Imgur breach revealed 1.7 million passwords in 2014
Tierra Smith, 15, types on her computer while taking a diagnostic test at the Washington Leadership Academy. Photo: Jacquelyn Martin / AP
Imgur revealed last Friday that it had been breached in 2014, revealing emails and passwords of about 1.7 million user accounts. The image-hosting web site was made aware of the breach Nov. 23 when researcher Troy Hunt, of "Have I Been Pwned," approached them with his suspicions of the breach since he had been emailed data with what he believed were links to Imgur user accounts.
Why it matters: When users create accounts online, they risk their information or passwords getting exposed. Using a combination of multiple emails and passwords for every site could be a good bet against how vulnerable breaches will actually make users' other accounts, per Imgur.
- This pales in comparison to the Yahoo breaches of 2013 and 2014, one of which affected all 3 billion user accounts, and it also represents just a small portion of Imgur's user base of about 150 million monthly users, per ZDNet.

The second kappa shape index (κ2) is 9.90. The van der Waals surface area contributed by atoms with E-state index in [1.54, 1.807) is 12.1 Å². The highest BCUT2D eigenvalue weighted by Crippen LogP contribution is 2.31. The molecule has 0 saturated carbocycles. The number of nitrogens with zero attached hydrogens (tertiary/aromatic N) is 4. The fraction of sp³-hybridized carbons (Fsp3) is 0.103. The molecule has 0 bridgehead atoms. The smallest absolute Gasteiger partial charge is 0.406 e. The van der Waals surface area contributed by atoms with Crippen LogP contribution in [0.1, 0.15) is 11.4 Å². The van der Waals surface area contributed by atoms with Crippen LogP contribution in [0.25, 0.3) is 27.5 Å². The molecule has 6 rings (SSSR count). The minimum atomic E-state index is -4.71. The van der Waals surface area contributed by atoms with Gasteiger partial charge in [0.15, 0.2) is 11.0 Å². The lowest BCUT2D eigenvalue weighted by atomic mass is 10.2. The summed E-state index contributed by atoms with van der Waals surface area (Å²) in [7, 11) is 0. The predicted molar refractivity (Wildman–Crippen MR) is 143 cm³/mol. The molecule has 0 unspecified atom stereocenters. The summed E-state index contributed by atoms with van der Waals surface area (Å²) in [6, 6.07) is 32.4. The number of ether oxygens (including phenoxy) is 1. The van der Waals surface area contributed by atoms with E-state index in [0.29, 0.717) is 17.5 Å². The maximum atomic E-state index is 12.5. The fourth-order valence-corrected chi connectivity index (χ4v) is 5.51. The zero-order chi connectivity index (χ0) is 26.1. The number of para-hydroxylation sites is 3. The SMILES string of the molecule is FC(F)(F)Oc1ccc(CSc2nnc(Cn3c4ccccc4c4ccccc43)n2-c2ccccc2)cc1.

- Imgur did not say how the breach happened, but said it was using an older algorithm to encrypt passwords in its database in 2014. It upgraded last year to a more secure algorithm.
- The company emphasized in its blog post that no personally identifying information was at risk. 60% of the account information in the data sent to Hunt was already in his database.
- Imgur plans to disclose the breach to California's state attorney general, law enforcement, and other government agencies, per ZDNet.